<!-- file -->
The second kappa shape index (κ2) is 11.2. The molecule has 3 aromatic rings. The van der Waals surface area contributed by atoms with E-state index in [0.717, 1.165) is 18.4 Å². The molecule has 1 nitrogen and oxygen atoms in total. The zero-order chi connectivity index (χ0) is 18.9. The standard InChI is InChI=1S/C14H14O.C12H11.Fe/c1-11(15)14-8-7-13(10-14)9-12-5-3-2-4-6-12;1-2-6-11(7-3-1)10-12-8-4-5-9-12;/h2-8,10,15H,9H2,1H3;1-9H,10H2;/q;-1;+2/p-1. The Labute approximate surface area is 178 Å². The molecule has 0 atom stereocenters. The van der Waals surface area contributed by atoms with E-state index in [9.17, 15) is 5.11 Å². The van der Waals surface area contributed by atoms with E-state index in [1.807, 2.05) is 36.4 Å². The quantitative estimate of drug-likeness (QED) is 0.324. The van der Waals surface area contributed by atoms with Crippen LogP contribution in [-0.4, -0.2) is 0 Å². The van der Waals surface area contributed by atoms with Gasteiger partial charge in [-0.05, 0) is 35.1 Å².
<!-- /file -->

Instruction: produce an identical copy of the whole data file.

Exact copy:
The second kappa shape index (κ2) is 11.2. The molecule has 3 aromatic rings. The van der Waals surface area contributed by atoms with E-state index in [0.717, 1.165) is 18.4 Å². The molecule has 1 nitrogen and oxygen atoms in total. The zero-order chi connectivity index (χ0) is 18.9. The standard InChI is InChI=1S/C14H14O.C12H11.Fe/c1-11(15)14-8-7-13(10-14)9-12-5-3-2-4-6-12;1-2-6-11(7-3-1)10-12-8-4-5-9-12;/h2-8,10,15H,9H2,1H3;1-9H,10H2;/q;-1;+2/p-1. The Labute approximate surface area is 178 Å². The molecule has 0 atom stereocenters. The van der Waals surface area contributed by atoms with E-state index in [9.17, 15) is 5.11 Å². The van der Waals surface area contributed by atoms with E-state index in [1.807, 2.05) is 36.4 Å². The quantitative estimate of drug-likeness (QED) is 0.324. The van der Waals surface area contributed by atoms with Crippen LogP contribution in [-0.4, -0.2) is 0 Å². The van der Waals surface area contributed by atoms with Gasteiger partial charge in [-0.05, 0) is 35.1 Å².